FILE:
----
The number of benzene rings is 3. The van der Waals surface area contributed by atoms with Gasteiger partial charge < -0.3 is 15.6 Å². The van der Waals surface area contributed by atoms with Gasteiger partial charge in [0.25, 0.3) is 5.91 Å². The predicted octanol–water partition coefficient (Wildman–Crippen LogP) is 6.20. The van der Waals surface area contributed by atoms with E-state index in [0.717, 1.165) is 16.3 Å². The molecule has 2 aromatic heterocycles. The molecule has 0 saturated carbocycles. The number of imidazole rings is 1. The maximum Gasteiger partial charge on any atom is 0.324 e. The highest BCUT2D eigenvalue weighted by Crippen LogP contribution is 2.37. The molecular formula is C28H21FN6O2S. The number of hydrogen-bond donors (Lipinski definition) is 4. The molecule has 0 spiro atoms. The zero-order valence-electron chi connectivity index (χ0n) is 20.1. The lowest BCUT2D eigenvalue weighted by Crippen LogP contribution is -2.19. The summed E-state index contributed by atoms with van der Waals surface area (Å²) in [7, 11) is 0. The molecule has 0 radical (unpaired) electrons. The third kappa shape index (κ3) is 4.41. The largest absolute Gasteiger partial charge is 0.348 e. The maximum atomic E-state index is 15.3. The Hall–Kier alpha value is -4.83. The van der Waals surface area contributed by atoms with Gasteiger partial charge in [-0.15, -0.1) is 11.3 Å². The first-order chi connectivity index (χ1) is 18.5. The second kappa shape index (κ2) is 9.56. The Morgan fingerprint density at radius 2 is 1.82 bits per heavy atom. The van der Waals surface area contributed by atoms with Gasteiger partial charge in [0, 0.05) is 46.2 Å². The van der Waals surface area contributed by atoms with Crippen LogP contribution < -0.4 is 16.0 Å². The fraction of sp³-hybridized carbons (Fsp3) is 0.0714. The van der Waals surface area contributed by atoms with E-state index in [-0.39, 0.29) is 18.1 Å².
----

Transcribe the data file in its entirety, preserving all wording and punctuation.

The number of benzene rings is 3. The van der Waals surface area contributed by atoms with Gasteiger partial charge < -0.3 is 15.6 Å². The van der Waals surface area contributed by atoms with Gasteiger partial charge in [0.25, 0.3) is 5.91 Å². The predicted octanol–water partition coefficient (Wildman–Crippen LogP) is 6.20. The van der Waals surface area contributed by atoms with E-state index in [0.717, 1.165) is 16.3 Å². The molecule has 2 aromatic heterocycles. The molecule has 0 saturated carbocycles. The number of imidazole rings is 1. The maximum Gasteiger partial charge on any atom is 0.324 e. The highest BCUT2D eigenvalue weighted by Crippen LogP contribution is 2.37. The molecular formula is C28H21FN6O2S. The number of hydrogen-bond donors (Lipinski definition) is 4. The molecule has 0 spiro atoms. The zero-order valence-electron chi connectivity index (χ0n) is 20.1. The lowest BCUT2D eigenvalue weighted by Crippen LogP contribution is -2.19. The summed E-state index contributed by atoms with van der Waals surface area (Å²) in [7, 11) is 0. The molecule has 0 radical (unpaired) electrons. The third kappa shape index (κ3) is 4.41. The largest absolute Gasteiger partial charge is 0.348 e. The maximum atomic E-state index is 15.3. The Hall–Kier alpha value is -4.83. The van der Waals surface area contributed by atoms with Gasteiger partial charge in [-0.15, -0.1) is 11.3 Å². The first-order chi connectivity index (χ1) is 18.5. The second kappa shape index (κ2) is 9.56. The Morgan fingerprint density at radius 2 is 1.82 bits per heavy atom. The van der Waals surface area contributed by atoms with Gasteiger partial charge in [0, 0.05) is 46.2 Å². The van der Waals surface area contributed by atoms with Crippen LogP contribution < -0.4 is 16.0 Å². The fraction of sp³-hybridized carbons (Fsp3) is 0.0714. The van der Waals surface area contributed by atoms with E-state index in [-0.39, 0.29) is 18.1 Å².